A Month of Cancer Awareness: Five Things You Should Know

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September was a busy month in the cancer world: Blood Cancer Awareness Month, Prostate Cancer Awareness Month, Thyroid Cancer Awareness Month, Childhood Cancers Awareness Month, Gynecological Cancer Awareness Month, and Ovarian Cancer Awareness Month…there was A LOT of awareness in thirty days! Now, as we head into October, we have Breast Cancer Awareness Month on the horizon, and “Movember” happening soon after.

The SAMFund has given many grants to deserving young adult survivors who have been diagnosed with one (or more) of the above types of cancer, along with so many other forms of cancers over the past eleven years. With cancer awareness making so many headlines this month, we wanted to focus on a few things we’ve learned from our alums through the years. What would our young adult survivors want everyone to know about cancer? Well…it’s complicated.

1. Cancer isn’t free.

Not by a long shot! A study by Duke University researchers found that even with insurance, cancer patients pay an average $712 out-of-pocket for treatment -related expenses  – that’s an average of $8544 a year! For patients without insurance, the cost is exponentially higher, and the expenses don’t end when treatment ends. Follow-up care for those declared cancer-free can exceed $4000 a year.

Young adults diagnosed with cancer are often facing these financial challenges at a time when they are graduating from college, struggling to establish careers, and often lacking substantial savings. The financial impact cancer has on this population can be truly devastating, and can cause further health problems down the line. All told, one in four uninsured cancer patients will skip seeing their doctor because of cost. And as the medical bills start pouring in, and the money starts pouring out, quality of life suffers. Check out what some of our young adult survivors say about their financial realities of living as a young adult with cancer – we’re talking evictions, utilities being shut off, even difficulties paying for food. It’s an enormous burden to bear.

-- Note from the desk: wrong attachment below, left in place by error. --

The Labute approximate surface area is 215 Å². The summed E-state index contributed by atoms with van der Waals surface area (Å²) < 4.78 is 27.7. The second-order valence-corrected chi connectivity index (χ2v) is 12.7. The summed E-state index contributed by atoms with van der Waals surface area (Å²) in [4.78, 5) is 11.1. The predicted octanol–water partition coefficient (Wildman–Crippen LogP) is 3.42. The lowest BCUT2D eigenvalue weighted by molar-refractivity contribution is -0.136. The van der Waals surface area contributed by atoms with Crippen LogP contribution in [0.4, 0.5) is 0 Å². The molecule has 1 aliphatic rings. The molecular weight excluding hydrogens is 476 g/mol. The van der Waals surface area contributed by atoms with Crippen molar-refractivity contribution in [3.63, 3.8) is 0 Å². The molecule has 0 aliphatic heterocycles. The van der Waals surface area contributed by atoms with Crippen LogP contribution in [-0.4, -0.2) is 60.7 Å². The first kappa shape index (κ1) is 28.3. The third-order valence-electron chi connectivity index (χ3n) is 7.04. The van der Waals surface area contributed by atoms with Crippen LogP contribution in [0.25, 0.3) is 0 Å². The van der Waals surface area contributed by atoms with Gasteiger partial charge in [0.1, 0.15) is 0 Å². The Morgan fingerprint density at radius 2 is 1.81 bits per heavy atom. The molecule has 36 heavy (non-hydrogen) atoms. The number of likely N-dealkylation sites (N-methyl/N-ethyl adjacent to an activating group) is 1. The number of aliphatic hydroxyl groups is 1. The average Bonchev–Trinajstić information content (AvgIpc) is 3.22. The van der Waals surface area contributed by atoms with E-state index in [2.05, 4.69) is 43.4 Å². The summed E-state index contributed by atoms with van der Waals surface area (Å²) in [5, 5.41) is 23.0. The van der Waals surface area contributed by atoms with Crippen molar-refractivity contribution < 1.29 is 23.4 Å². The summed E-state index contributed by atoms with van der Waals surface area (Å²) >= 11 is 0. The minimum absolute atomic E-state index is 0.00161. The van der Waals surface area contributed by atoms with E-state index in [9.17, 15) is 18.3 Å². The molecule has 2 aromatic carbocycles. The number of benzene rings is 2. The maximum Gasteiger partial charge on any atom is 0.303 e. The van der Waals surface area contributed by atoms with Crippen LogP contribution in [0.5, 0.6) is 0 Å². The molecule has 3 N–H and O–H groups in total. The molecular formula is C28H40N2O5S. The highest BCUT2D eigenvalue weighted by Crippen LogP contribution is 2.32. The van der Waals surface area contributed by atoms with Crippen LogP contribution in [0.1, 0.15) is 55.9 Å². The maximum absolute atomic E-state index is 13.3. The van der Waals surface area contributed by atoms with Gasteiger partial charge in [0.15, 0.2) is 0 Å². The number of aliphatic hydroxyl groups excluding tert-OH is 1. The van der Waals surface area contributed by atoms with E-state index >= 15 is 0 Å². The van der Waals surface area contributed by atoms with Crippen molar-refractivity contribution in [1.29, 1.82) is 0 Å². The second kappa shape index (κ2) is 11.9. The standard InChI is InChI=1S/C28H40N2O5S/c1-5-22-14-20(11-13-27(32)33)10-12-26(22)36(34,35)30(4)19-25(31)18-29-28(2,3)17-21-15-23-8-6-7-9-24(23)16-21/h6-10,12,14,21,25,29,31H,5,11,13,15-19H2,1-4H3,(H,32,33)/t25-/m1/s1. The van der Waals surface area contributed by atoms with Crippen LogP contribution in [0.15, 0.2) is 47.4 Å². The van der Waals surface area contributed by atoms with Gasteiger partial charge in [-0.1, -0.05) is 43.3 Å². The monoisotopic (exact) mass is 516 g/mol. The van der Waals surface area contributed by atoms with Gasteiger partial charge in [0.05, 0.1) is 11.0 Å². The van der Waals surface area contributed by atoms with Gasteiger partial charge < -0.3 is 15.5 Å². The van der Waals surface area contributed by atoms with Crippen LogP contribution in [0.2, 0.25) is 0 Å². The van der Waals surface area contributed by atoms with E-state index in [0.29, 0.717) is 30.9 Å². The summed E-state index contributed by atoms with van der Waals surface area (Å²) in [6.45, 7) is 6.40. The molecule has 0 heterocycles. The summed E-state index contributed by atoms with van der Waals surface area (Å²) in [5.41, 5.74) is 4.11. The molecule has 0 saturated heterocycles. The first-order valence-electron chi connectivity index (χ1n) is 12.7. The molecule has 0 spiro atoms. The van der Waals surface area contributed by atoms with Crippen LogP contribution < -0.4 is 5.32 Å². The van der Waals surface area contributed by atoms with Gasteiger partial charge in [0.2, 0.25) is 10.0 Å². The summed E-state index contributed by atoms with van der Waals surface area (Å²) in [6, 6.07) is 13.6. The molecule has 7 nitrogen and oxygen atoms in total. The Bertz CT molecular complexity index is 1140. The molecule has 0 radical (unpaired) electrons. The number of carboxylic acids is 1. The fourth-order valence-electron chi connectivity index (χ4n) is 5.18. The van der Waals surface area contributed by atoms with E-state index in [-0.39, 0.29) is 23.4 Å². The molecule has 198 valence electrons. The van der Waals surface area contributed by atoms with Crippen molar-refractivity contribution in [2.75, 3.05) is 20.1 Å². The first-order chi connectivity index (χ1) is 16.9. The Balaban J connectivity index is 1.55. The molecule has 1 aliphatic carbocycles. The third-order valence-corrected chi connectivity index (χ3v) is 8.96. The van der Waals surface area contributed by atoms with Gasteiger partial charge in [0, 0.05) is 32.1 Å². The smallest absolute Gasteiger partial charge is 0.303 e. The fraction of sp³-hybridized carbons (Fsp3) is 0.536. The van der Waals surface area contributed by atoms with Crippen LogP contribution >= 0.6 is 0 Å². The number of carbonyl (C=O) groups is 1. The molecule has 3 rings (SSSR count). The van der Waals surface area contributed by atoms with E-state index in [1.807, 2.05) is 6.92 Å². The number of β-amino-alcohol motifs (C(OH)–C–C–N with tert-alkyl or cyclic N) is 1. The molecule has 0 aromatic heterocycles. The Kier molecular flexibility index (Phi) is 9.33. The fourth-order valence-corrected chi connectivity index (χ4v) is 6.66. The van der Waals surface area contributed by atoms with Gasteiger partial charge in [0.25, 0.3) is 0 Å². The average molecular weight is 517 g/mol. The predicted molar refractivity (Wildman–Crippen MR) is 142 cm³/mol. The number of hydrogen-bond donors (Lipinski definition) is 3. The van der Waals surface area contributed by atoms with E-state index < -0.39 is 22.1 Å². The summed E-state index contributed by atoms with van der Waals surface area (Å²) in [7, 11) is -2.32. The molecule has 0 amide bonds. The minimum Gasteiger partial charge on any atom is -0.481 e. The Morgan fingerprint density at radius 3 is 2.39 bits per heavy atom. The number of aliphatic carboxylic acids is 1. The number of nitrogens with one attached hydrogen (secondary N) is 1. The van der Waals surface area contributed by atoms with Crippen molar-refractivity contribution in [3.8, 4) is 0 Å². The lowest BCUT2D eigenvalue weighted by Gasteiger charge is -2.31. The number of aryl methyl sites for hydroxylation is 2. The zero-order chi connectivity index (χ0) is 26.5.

2. Having cancer as a young adult can be especially complicated.

In addition to the tremendous financial hurdles, young adults with cancer face other unique challenges. Cancer treatments like chemotherapy and radiation can cause infertility in both men and women, and many young adult patients have to think about family-planning measures much earlier than they had anticipated. Embryo storage, sperm banking, and adoption are all costly, daunting prospects, especially for someone facing the monumental upheaval of a cancer diagnosis. It perhaps goes without saying, too, but family planning itself is an expensive undertaking.

In many cases, young adults are facing huge decisions about fertility and family planning while they are still trying to date and maintain social lives. We all know romance and sex are complicated enough on their own; having to discuss the physical and emotional realities of cancer with a new partner takes it to a whole other level.

And as these young adults are dealing with huge questions about fertility, dating, and relationships, they are often starting their careers at an extremely uncertain time in their lives. Job-hunting between doctor’s appointments, having to explain frequent absences to a new employer, or needing extended time off for treatment can certainly take its toll on a person. Doing all of this in a struggling economy doesn’t make things any easier.